Feeling nostalgic, I have been re-reading the Wine Diaries of the late Harry Waugh that I have in my library. Harry, a Londoner and a very great wine man, greatly influenced my own writing style, and I was fortunate enough to accompany him on a tour of Washington State (around 1996) when he was already in his 90s, so I consider him sort of a mentor.
I was lucky to become a wine writer and critic at a time in the history of this country when it was possible for a young person, starting out with no experience or even connections, to succeed at such a career. The field was dominated by a relatively small number of individuals, but perseverance and (I hope, in my case, some talent) allowed me to penetrate their little club.
Today, there are so many people weighing in on wine that nobody needs a few ivory-tower critics anymore to tell them what’s good. With the rise of the Internet and social media, people have endless opinions available to them, to help them make buying decisions. There also are endless opportunities to learn about wines, grapes, regions and techniques: at the click of a Google search, you have entire libraries available to you.
But when I started, in the 1980s, there was obviously no Internet. There were only a very few people with national reputations who could influence great numbers of consumers, through the publication of articles and reviews in a tiny clutch of wine magazines, newsletters and newspaper columns. Americans needed such critics, to help guide them through the growing welter of wines in the wine aisle of the market; otherwise their senses would have been overwhelmed. It was also a time when the Baby Boomers—my generation—were finally getting wealthy enough to be able to afford the discretionary purchase of premium table wines on a regular basis. They wanted help; where demand is on the rise, supply responds appropriately, and the result was the creation of an industry and class: the professional wine writer and critic. I became a member of this restricted aristocracy.
I have made a distinction between wine “writers” and wine “critics” for a reason, for they are two different beasts. I used to know a lovely man, Rod Smith (who sadly died recently). He was a local guy, from the Russian River Valley, and a fine writer, who wrote for prestigious magazines and also penned some books. We were once at a tasting of Cabernet Sauvignons made from grapes grown in the various Beckstoffer vineyards of Napa Valley. At one point, I asked Rod how he was rating the wines (I certainly was), and he snapped, “I’m not a wine critic, I’m a wine writer!” His point was that the written word was important to him, not some snappy review, accompanied by a number.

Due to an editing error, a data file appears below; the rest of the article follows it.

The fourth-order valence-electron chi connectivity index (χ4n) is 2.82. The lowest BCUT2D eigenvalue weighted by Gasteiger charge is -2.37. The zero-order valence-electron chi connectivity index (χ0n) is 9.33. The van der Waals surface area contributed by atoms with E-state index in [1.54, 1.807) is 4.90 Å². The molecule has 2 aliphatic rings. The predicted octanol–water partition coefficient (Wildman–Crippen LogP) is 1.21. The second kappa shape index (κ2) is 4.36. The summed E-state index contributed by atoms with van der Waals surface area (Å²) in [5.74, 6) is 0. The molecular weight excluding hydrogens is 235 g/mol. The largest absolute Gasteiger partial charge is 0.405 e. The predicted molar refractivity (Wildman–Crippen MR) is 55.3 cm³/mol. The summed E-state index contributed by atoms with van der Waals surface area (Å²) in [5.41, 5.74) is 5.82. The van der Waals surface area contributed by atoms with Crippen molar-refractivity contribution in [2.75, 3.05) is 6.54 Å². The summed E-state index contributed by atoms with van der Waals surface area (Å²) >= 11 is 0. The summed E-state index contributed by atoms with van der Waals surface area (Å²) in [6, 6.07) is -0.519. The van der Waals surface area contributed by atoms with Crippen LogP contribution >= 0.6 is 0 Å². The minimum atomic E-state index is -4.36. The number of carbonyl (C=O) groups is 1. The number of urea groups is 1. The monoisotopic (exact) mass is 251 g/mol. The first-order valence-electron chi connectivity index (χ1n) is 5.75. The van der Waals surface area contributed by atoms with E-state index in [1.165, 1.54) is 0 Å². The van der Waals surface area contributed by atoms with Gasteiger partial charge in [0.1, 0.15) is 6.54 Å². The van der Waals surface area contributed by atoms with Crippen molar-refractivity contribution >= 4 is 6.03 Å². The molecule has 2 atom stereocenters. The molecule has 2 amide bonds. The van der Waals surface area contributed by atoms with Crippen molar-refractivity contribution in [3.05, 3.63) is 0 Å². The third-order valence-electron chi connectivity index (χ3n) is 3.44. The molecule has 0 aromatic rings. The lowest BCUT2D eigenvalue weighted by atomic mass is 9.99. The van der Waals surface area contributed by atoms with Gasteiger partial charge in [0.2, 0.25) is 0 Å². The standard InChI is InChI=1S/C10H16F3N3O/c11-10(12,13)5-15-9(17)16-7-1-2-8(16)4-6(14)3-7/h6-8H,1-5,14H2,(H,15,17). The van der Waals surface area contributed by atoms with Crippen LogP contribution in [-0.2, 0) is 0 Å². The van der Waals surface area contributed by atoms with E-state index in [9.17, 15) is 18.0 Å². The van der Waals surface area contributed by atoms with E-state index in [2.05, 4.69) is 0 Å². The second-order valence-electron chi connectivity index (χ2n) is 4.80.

But I chose to be both a critic and a writer. I exercised the critical part through my job at Wine Enthusiast Magazine, where my ratings, based on the 100-point system, were welcomed by consumers and trade alike (not to mention the winery owners who sent me their wines for review!). But I exercised the esthetic, writerly part of my passion through long articles in that magazine, and others, as well as books for the University of California Press and, after 2008, my wine blog. I took both parts of my job equally seriously, and like to think that I was successful at both.
How many members were there of the exclusive fraternity I was a part of? When I began, there were at most a dozen men and women in the entire country who had a national platform. (In my state of California, there were others who were important regionally, but who lacked that national exposure.) With such a small number, each of us was quite visible. We had clout, influence, reach: each word I wrote, each score would, I knew, be read with interest by large numbers of people. It was a heady feeling, but also underscored the grave responsibility that rested on my shoulders: to do a good job and be honest and scrupulous about it.
By the time I left the Wine Enthusiast, in 2012, there were literally thousands upon thousands of people reviewing wine and publishing articles in this country, not to mention the rest of the world. Some worked for a burgeoning number of wine, or wine-and-food, periodicals. Many more published online. There was even a Wine Bloggers Conference that attracted hundreds of ambitious, eager young (and not-so-young) people every summer. This meant that, although the number of wine consumers also was on the rise, each individual writer/critic’s influence was diluted, due to their sheer numbers. I used to say that, had I started my career in 2008 rather than 1988, I doubt that I would have achieved even one-tenth as much as I did: by 2008, the competition was just too intense. I was extremely lucky to have begun at a time when few young people gave any thought to being a wine writer and critic. In those Reagan years, most young people seemed to want to be MBAs!
So, today, a young person probably can’t “make it” anymore as wine writer or critic, that is, if they start from scratch. We do have a small number of individuals, such as Antonio Galloni and James Suckling, who apparently have achieved great success in the last ten years or so, but neither started from scratch: Galloni was launched to fame through Robert Parker’s Wine Advocate, while Suckling arrived at his reputation through his years at Wine Spectator. I thus came of age during a Golden Age of wine writing, a time that no longer exists, and probably never will again, at least in America. Perhaps there are young men and women in places like China, Brazil or South Korea, where there is still an opportunity to forge a good career.
As for the 100-point system, I stoutly defended it all the years I used it. Now, I think it’s kind of passé. It will probably stick around for a while longer because it’s so entrenched. But, to be honest, in the last years of my career, it made less and less sense to me, and I would have abandoned it, had my paycheck not depended on it.